We have a problem on our hands, and the number of people with the money and ideas to fix it is shrinking. Since there is no sound solution quite yet, it’s important to not only consider what we can do to solve it, but the philosophy with which it ought to be approached.
In terms of environmentalism and sustainability in recent years, the city has won. More people are flocking to urban centers. We have identified an enemy in over-consuming. Green is hip. On this account we should take hope, as the idea of an urban center is once again kindly greeted.
But the problem still stands, what do we do with the suburbs?
A recent article in the Denver Post profiles a developer on the Front Range who is attempting to do some good in this area.The development is called “agriburbia” and sets out to build suburban sub developments where backyards are turned into small farms. TSR Group, the creators of agriburbia, have over 3,000 acres of land in the process of becoming agriburbian communities. But will it work?
The article describes TSR Group’s efforts as threefold:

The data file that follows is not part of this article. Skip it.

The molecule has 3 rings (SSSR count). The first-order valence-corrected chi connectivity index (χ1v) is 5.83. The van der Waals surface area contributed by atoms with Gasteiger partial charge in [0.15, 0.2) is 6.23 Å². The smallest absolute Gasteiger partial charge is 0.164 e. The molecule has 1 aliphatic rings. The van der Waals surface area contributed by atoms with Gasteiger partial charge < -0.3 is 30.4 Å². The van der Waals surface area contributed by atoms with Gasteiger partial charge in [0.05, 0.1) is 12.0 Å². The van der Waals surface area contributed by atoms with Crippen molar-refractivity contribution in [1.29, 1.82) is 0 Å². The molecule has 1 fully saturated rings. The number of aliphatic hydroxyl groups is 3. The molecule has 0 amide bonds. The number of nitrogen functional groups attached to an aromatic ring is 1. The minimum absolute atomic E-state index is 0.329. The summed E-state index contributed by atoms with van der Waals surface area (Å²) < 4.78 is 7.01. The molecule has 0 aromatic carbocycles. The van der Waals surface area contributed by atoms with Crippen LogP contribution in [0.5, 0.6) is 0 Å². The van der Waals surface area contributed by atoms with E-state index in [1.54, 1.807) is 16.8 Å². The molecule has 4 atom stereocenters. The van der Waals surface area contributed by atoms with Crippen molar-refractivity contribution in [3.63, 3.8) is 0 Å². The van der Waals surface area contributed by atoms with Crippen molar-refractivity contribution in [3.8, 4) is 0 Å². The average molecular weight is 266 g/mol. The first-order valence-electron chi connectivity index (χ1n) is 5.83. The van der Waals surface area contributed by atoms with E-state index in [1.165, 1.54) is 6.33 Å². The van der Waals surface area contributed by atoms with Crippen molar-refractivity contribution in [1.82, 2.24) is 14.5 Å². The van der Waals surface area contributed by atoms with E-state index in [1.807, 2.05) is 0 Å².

First, their TSR Group works with homeowners with less than an acre, designing an “edible landscape” that not only provides food for the family but also contributes to the group’s network of restaurants.
The Redmonds [TSR Group] also work with landowners sitting on their property and waiting for the economic revival when they can begin building and selling. The Redmonds manage those empty parcels as “steward lots” that feed local restaurants and deliver cash to the landowner.
And thirdly, the Redmonds are trying to develop farm-cultured communities like Platte River Village in Milliken. Homes surrounding farms already are planned for the middle of Littleton and Boulder, using small spaces to grow organic produce.
“Agriburbia” is not alone in its efforts to make better use of the land upon which we’ve sprawled. Similar agricultural sustainability projects have sprouted (pun intended) all over, in places like Vermont, Idaho, and the Chicago suburbs.
All of this is done with good intentions. But is it getting to the root of the problem?